I would never have expected Baxter’s gradual transformation from being a totally outside dog to a completely inside one. We first brought him into the house to temporarily monitor his recovery after an injury requiring the infamous “cone of shame.” He used the opportunity to demonstrate that he could be a perfect inside dog, too, and we all kind of liked it.With his foot in the door, he still remained mostly an outside dog, coming in for occasional variety whenever he wished through the new doggie door we provided. As he grew older, Baxter seemed to increasingly appreciate the creature comforts of the inner sanctum. He gradually became mostly an inside dog, which we all enjoyed immensely. After a while, on a whim I put him on my lap for the first time and within about a week it became routine. Our outside dog was now an inside lap dog. He still savored hanging around outside, especially when Lucy or I had outdoor projects, but he was just as content indoors, especially on my lap.
We had become nearly inseparable pals, and I had fully become “a dog person.”
Then, without warning, everything changed. In September 2019 Baxter had two consecutive major seizures that put him the ER for four days. He could not eat, drink, or move on his own. The doctors were preparing me for a discussion of euthanasia, and I was overwrought with grief unlike any I could have anticipated feeling for “just a dog.”
The doctors were preparing me for a discussion of euthanasia, and I was overwrought with grief
But Baxter was not finished yet, and after four days, a healthy hospital bill, and enough tears to float a boat, he was amazingly able to come home. With mutual dedication to the task, we gradually rekindled all aspects of the life we had before the incident. Our walks around the pond took on new significance. I was ever so thankful to have been spared losing Baxter, an inevitability for which I was not yet ready.
Well, now he’s gone and I’m still not ready. I know every day of the year and a half since his amazing recovery has been a bonus, but it’s still too soon. And even as he gradually declined both physically and mentally, he continued to do all he could to please me until his last day. Hopefully he knew I endeavored to do the same for him.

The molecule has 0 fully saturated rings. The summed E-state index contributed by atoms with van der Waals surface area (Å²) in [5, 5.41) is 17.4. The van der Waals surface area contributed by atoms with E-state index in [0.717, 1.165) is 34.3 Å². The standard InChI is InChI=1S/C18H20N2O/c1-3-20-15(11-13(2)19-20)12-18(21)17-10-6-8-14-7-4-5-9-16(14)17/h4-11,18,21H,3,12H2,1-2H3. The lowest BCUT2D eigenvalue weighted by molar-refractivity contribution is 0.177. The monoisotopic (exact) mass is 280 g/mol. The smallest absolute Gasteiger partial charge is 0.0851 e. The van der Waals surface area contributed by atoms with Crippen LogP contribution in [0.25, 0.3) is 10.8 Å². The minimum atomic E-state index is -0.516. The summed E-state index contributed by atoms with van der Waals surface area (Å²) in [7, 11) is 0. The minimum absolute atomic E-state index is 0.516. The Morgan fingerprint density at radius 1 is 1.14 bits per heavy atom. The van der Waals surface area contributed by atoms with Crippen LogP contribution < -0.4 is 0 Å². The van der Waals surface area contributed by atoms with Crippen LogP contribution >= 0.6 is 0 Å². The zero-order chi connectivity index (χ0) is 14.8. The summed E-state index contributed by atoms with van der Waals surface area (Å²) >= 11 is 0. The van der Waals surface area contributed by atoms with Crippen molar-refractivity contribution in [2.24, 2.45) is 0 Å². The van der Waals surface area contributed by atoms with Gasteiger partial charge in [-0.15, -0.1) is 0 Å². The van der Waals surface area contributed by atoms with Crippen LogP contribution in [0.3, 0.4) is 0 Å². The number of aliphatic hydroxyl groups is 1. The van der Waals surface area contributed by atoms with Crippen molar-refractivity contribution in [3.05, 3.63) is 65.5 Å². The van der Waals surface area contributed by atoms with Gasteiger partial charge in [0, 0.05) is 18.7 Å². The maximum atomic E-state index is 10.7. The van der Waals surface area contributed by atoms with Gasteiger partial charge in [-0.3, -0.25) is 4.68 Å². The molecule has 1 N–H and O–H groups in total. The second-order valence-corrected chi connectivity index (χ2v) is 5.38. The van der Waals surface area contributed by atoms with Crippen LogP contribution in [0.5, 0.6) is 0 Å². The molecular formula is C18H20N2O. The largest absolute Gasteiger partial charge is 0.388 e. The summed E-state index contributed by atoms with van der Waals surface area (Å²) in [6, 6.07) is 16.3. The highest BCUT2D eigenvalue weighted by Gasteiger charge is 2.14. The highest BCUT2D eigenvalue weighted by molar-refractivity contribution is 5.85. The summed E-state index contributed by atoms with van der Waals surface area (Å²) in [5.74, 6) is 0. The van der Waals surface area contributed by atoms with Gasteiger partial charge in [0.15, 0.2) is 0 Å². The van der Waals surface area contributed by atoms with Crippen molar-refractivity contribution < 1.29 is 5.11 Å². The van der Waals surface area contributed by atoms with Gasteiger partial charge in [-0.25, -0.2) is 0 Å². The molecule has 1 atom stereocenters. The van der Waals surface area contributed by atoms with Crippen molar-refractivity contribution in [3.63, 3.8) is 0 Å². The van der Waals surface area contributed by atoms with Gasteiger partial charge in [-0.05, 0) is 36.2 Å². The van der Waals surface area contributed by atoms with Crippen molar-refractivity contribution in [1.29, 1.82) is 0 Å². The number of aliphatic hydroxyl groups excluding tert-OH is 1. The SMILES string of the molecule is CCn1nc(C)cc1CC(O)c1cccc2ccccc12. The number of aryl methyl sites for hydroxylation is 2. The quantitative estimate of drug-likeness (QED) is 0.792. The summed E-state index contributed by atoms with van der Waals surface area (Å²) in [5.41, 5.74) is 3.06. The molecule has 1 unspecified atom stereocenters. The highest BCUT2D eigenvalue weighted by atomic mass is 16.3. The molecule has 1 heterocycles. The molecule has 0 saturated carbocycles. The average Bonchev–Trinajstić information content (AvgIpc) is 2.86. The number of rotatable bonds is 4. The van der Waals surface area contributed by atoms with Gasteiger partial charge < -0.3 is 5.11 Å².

I am grateful to have had the luxury of providing a peaceful exit for Baxter, resting comfortably and calmly on my lap without fear or pain, as the rain fell outside and the tears fell from my eyes and Lucy’s.Today, a beautiful day full of sunshine, I received Baxter’s ashes. So once again I put on my walking boots and my Tilley hat, and with his collar in my pocket and his ashes in hand, I embarked on our usual lengthy path through the woods and around the pond. I scattered Baxter’s ashes all along the path where we spent so many memorable mornings. It will give me a warm feeling as I walk there without him, knowing that a bit of his physical presence remains. So yes, now I am one of those people. I had sweet nicknames for Baxter, had acquired every creature comfort imaginable for him, spent a ridiculous amount of money on medical bills, and devoted an inordinate amount of time to … just a dog. And I would do it again a thousand times over. I miss him every day, and I expect that even as the tears cease, the hole he left in my heart will remain.
I remind myself that the grief I feel from losing Baxter is proof of the joy he gave me for so many years. And now, knowing that a mere dog can give so much joy, I promise you that the phrase “just a dog” will never again enter my mind.
… the grief I feel from losing Baxter is proof of the joy he gave me for so many years.
Just as prostate cancer was a wake-up call, losing Baxter was another. It seems we are destined to receive such wake-up calls periodically throughout life to remind us to pay attention. They are reminders to notice the good things, give them undivided attention, and love them. They will not be here forever, and neither will we. And although we know it is important to make the most of every day, it seems we need these wake-up calls to remind us to actually do it.Thank you, Baxter, for all you taught me, and for all the joy you brought. You were one of a kind.
I hope you will click/tap the thumbnail photos to enjoy the full-size images. And if you have a similar story, please share it with me. Thank you for letting me share mine with you, and for helping me honor Baxter.